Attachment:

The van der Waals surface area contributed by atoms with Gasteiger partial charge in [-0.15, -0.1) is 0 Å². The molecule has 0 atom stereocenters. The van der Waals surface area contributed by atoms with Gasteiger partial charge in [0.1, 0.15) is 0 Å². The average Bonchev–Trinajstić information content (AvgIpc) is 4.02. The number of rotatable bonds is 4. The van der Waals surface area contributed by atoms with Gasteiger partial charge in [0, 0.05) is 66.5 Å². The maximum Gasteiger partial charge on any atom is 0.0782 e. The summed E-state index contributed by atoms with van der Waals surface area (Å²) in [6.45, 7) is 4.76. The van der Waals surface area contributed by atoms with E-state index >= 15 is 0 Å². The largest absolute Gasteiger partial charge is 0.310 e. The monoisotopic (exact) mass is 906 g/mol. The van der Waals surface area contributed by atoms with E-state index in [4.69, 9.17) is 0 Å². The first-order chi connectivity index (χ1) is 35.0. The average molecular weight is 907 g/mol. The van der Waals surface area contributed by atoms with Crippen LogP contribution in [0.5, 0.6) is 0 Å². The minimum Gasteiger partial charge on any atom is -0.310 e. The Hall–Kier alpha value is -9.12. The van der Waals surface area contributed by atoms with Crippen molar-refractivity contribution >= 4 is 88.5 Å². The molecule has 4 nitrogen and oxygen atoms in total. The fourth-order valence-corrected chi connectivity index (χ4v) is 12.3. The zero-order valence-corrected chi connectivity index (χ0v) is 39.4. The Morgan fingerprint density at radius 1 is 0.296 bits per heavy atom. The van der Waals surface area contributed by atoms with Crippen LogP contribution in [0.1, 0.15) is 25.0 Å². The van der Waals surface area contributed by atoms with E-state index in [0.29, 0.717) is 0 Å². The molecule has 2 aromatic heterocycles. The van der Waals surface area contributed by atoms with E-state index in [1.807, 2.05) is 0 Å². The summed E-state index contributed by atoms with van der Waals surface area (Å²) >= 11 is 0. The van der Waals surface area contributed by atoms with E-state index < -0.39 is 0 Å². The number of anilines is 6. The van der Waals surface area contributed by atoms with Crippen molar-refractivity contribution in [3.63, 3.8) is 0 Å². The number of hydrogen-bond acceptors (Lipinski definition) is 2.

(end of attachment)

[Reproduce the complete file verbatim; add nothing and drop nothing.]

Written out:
The van der Waals surface area contributed by atoms with Gasteiger partial charge in [-0.15, -0.1) is 0 Å². The molecule has 0 atom stereocenters. The van der Waals surface area contributed by atoms with Gasteiger partial charge in [0.1, 0.15) is 0 Å². The average Bonchev–Trinajstić information content (AvgIpc) is 4.02. The number of rotatable bonds is 4. The van der Waals surface area contributed by atoms with Gasteiger partial charge in [0, 0.05) is 66.5 Å². The maximum Gasteiger partial charge on any atom is 0.0782 e. The summed E-state index contributed by atoms with van der Waals surface area (Å²) in [6.45, 7) is 4.76. The van der Waals surface area contributed by atoms with E-state index >= 15 is 0 Å². The largest absolute Gasteiger partial charge is 0.310 e. The monoisotopic (exact) mass is 906 g/mol. The van der Waals surface area contributed by atoms with E-state index in [4.69, 9.17) is 0 Å². The first-order chi connectivity index (χ1) is 35.0. The average molecular weight is 907 g/mol. The van der Waals surface area contributed by atoms with Crippen LogP contribution in [0.5, 0.6) is 0 Å². The minimum Gasteiger partial charge on any atom is -0.310 e. The Hall–Kier alpha value is -9.12. The van der Waals surface area contributed by atoms with Crippen molar-refractivity contribution >= 4 is 88.5 Å². The molecule has 4 nitrogen and oxygen atoms in total. The fourth-order valence-corrected chi connectivity index (χ4v) is 12.3. The zero-order valence-corrected chi connectivity index (χ0v) is 39.4. The Morgan fingerprint density at radius 1 is 0.296 bits per heavy atom. The van der Waals surface area contributed by atoms with Crippen LogP contribution in [0.1, 0.15) is 25.0 Å². The van der Waals surface area contributed by atoms with E-state index in [0.29, 0.717) is 0 Å². The molecule has 2 aromatic heterocycles. The van der Waals surface area contributed by atoms with E-state index in [1.807, 2.05) is 0 Å². The summed E-state index contributed by atoms with van der Waals surface area (Å²) >= 11 is 0. The van der Waals surface area contributed by atoms with E-state index < -0.39 is 0 Å². The number of anilines is 6. The van der Waals surface area contributed by atoms with Crippen molar-refractivity contribution in [3.63, 3.8) is 0 Å². The number of hydrogen-bond acceptors (Lipinski definition) is 2.